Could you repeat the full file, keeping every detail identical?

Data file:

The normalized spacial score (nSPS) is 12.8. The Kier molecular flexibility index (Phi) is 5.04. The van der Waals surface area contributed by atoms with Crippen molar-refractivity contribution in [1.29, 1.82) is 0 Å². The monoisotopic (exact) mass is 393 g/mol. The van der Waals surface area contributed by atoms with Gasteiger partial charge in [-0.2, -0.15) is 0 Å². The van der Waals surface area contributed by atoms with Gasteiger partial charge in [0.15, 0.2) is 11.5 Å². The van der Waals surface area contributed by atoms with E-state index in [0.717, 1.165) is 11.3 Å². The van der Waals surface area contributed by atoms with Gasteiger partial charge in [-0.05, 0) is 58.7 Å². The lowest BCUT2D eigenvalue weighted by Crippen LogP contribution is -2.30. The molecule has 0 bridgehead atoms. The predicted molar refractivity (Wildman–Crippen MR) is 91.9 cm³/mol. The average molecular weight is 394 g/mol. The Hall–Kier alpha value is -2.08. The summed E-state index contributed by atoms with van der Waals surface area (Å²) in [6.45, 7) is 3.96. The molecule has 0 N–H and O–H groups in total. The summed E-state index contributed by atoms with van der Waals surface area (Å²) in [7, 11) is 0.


The normalized spacial score (nSPS) is 12.8. The Kier molecular flexibility index (Phi) is 5.04. The van der Waals surface area contributed by atoms with Crippen molar-refractivity contribution in [1.29, 1.82) is 0 Å². The monoisotopic (exact) mass is 393 g/mol. The van der Waals surface area contributed by atoms with Gasteiger partial charge in [-0.2, -0.15) is 0 Å². The van der Waals surface area contributed by atoms with Gasteiger partial charge in [0.15, 0.2) is 11.5 Å². The van der Waals surface area contributed by atoms with E-state index in [0.717, 1.165) is 11.3 Å². The van der Waals surface area contributed by atoms with Gasteiger partial charge in [-0.05, 0) is 58.7 Å². The lowest BCUT2D eigenvalue weighted by Crippen LogP contribution is -2.30. The molecule has 0 bridgehead atoms. The predicted molar refractivity (Wildman–Crippen MR) is 91.9 cm³/mol. The average molecular weight is 394 g/mol. The Hall–Kier alpha value is -2.08. The summed E-state index contributed by atoms with van der Waals surface area (Å²) in [6.45, 7) is 3.96. The molecule has 0 N–H and O–H groups in total. The summed E-state index contributed by atoms with van der Waals surface area (Å²) in [7, 11) is 0.